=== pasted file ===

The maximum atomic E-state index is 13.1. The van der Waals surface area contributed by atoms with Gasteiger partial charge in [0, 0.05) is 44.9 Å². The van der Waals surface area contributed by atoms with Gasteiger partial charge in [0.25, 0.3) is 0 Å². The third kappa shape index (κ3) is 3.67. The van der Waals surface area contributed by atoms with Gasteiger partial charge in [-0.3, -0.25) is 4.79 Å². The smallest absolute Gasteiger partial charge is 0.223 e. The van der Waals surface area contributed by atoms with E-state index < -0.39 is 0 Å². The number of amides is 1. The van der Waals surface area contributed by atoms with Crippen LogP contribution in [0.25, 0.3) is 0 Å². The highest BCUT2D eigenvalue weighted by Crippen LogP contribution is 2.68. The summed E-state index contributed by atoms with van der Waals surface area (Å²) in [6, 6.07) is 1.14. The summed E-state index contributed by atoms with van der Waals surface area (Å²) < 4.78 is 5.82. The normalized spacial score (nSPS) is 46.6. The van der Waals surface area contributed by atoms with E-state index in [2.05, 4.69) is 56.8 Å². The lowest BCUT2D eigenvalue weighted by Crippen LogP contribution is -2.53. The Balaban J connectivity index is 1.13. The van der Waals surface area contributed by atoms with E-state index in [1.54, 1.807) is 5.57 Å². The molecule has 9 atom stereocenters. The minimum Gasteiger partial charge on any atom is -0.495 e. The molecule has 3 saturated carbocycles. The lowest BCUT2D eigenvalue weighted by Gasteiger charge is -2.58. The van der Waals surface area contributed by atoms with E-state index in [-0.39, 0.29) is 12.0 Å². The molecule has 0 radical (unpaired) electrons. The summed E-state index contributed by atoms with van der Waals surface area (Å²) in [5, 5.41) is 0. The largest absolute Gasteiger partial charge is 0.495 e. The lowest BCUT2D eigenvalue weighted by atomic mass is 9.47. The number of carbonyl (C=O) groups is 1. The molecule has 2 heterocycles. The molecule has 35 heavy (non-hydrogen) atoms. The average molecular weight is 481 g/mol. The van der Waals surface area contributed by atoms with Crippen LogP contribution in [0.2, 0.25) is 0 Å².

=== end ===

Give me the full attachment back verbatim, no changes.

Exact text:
The maximum atomic E-state index is 13.1. The van der Waals surface area contributed by atoms with Gasteiger partial charge in [0, 0.05) is 44.9 Å². The van der Waals surface area contributed by atoms with Gasteiger partial charge in [0.25, 0.3) is 0 Å². The third kappa shape index (κ3) is 3.67. The van der Waals surface area contributed by atoms with Gasteiger partial charge in [-0.3, -0.25) is 4.79 Å². The smallest absolute Gasteiger partial charge is 0.223 e. The van der Waals surface area contributed by atoms with E-state index < -0.39 is 0 Å². The number of amides is 1. The van der Waals surface area contributed by atoms with Crippen LogP contribution in [0.25, 0.3) is 0 Å². The highest BCUT2D eigenvalue weighted by Crippen LogP contribution is 2.68. The summed E-state index contributed by atoms with van der Waals surface area (Å²) in [6, 6.07) is 1.14. The summed E-state index contributed by atoms with van der Waals surface area (Å²) < 4.78 is 5.82. The normalized spacial score (nSPS) is 46.6. The van der Waals surface area contributed by atoms with E-state index in [2.05, 4.69) is 56.8 Å². The lowest BCUT2D eigenvalue weighted by Crippen LogP contribution is -2.53. The Balaban J connectivity index is 1.13. The van der Waals surface area contributed by atoms with E-state index in [1.54, 1.807) is 5.57 Å². The molecule has 9 atom stereocenters. The minimum Gasteiger partial charge on any atom is -0.495 e. The molecule has 3 saturated carbocycles. The lowest BCUT2D eigenvalue weighted by Gasteiger charge is -2.58. The van der Waals surface area contributed by atoms with E-state index in [-0.39, 0.29) is 12.0 Å². The molecule has 0 radical (unpaired) electrons. The summed E-state index contributed by atoms with van der Waals surface area (Å²) in [5, 5.41) is 0. The largest absolute Gasteiger partial charge is 0.495 e. The lowest BCUT2D eigenvalue weighted by atomic mass is 9.47. The number of carbonyl (C=O) groups is 1. The molecule has 2 heterocycles. The molecule has 35 heavy (non-hydrogen) atoms. The average molecular weight is 481 g/mol. The van der Waals surface area contributed by atoms with Crippen LogP contribution in [0.2, 0.25) is 0 Å².